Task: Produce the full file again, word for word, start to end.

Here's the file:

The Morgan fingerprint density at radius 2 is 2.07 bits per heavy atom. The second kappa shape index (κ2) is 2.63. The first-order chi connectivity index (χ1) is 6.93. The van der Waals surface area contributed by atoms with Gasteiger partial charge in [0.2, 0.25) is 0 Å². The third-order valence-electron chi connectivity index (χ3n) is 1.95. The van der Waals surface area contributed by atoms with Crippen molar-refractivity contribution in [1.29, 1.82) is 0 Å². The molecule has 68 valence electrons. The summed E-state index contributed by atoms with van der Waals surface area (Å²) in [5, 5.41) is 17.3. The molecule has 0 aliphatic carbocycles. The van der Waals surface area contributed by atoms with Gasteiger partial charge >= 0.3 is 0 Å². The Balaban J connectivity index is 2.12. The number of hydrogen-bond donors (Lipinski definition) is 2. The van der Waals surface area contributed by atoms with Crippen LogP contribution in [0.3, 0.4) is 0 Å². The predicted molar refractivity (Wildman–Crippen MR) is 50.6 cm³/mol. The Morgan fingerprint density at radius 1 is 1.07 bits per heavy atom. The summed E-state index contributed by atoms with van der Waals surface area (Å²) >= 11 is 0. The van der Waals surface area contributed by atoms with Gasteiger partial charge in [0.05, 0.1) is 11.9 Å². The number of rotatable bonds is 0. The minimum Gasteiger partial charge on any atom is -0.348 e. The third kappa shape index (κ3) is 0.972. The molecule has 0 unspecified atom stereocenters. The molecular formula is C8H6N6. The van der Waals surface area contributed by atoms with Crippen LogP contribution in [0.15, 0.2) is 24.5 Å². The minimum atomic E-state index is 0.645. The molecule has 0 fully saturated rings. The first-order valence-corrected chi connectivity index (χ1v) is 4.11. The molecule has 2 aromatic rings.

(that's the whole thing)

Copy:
The Morgan fingerprint density at radius 2 is 2.07 bits per heavy atom. The second kappa shape index (κ2) is 2.63. The first-order chi connectivity index (χ1) is 6.93. The van der Waals surface area contributed by atoms with Gasteiger partial charge in [0.2, 0.25) is 0 Å². The third-order valence-electron chi connectivity index (χ3n) is 1.95. The van der Waals surface area contributed by atoms with Crippen molar-refractivity contribution in [1.29, 1.82) is 0 Å². The molecule has 68 valence electrons. The summed E-state index contributed by atoms with van der Waals surface area (Å²) in [5, 5.41) is 17.3. The molecule has 0 aliphatic carbocycles. The van der Waals surface area contributed by atoms with Gasteiger partial charge >= 0.3 is 0 Å². The Balaban J connectivity index is 2.12. The number of hydrogen-bond donors (Lipinski definition) is 2. The van der Waals surface area contributed by atoms with Crippen LogP contribution in [0.3, 0.4) is 0 Å². The predicted molar refractivity (Wildman–Crippen MR) is 50.6 cm³/mol. The Morgan fingerprint density at radius 1 is 1.07 bits per heavy atom. The summed E-state index contributed by atoms with van der Waals surface area (Å²) >= 11 is 0. The van der Waals surface area contributed by atoms with Gasteiger partial charge in [0.05, 0.1) is 11.9 Å². The number of rotatable bonds is 0. The minimum Gasteiger partial charge on any atom is -0.348 e. The third kappa shape index (κ3) is 0.972. The molecule has 0 unspecified atom stereocenters. The molecular formula is C8H6N6. The van der Waals surface area contributed by atoms with Crippen LogP contribution in [0.15, 0.2) is 24.5 Å². The minimum atomic E-state index is 0.645. The molecule has 0 fully saturated rings. The first-order valence-corrected chi connectivity index (χ1v) is 4.11. The molecule has 2 aromatic rings.